WakeMed and UnitedHealthcare dispute could leave 20,000 patients out of network
Some 20,000 patients with UnitedHealthcare insurance coverage could go out-of-network with WakeMed on June 1 if contract negotiations continue to sour.
The health provider and insurer disagree on reimbursement policies and rates.
UHC says WakeMed's reimbursement rate demands are too high.
"Agreeing to WakeMed’s proposal would increase health care costs by $20 million in just one year and is not affordable or sustainable for the North Carolina residents and employers we serve," according to a UHC statement about the negotiations.
However, WakeMed says UHC has denied too many claims.
"Last year, UnitedHealthcare denied reimbursement for medical care to WakeMed patients significantly more than any other insurance company, meaning UnitedHealthcare believes they have the right to determine the necessity of your medical care. We disagree," according to a WakeMed statement about the negotiations.
UnitedHealthcare is a major player in the North Carolina health insurance market with more than $5 billion in direct accident and health premiums written.
That's a market share of nearly 20% in the state, second only to Blue Cross and Blue Shield of North Carolina which holds a 35% market share with more than $9 billion in direct premiums written, according to data from N.C. Department of Insurance.
Duke is in-network with United Health Care until July 31, 2023, for commercial products, according to a Duke Health spokeswoman. UNC Health is in-network with UHC through 2024, according to a UNC spokesman.
These kinds of contract negotiations are common across health care, as is sharp language from both the insurer and provider sides. Sometimes, these negotiations can run to the 11th hour, leaving patients unsure if their doctors will start billing them at out-of-network rates after the deadline passes.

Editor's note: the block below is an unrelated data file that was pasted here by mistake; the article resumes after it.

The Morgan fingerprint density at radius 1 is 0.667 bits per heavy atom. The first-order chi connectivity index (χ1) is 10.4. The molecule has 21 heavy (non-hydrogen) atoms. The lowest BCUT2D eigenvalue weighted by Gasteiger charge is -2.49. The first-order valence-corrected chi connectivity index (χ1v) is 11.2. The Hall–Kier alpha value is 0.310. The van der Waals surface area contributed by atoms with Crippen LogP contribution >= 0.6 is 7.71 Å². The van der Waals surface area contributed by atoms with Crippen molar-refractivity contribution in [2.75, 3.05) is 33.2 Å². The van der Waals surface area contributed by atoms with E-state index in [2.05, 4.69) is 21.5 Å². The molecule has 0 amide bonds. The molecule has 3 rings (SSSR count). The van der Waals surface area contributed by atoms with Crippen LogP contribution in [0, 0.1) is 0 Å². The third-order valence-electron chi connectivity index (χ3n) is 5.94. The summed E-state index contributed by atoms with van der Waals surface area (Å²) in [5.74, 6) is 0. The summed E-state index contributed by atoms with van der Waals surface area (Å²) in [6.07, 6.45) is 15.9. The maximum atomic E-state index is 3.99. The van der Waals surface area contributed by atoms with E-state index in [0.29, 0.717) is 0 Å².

In some ways, these negotiations can be thought of as a game of chicken. The insurer wants to negotiate lower rates, but would risk losing customers who value WakeMed over other providers.
The provider wants to negotiate higher reimbursements but risks losing patients to other health systems like Duke or UNC. Especially as both insurers and providers in health care have consolidated during the past decade, these negotiations have become more consequential because of the sheer number of patients involved.
In 2019, State Treasurer Dale Folwell took on the state's major hospitals in an attempt to lower costs for the more than 700,000 employees and dependents on the State Health Plan. He ultimately relented under pressure from those covered in the plan, but said those who opposed his plan used "cartel-like tactics" against him.
Payments in health care work very differently than in nearly any other area of the economy. People with private health insurance pay monthly premiums to their insurance provider. If the insurance is purchased through work, the employer often pays part of that premium. Insurers then negotiate reimbursement rates for procedures, from something as routine as blood work, to high-end cancer treatments, and everything in between.
Each insurer negotiates with each provider. That's why rates for procedures can differ at the same hospital. These rates had for years been hidden from public inspection, though a recent law pried open a sliver of transparency.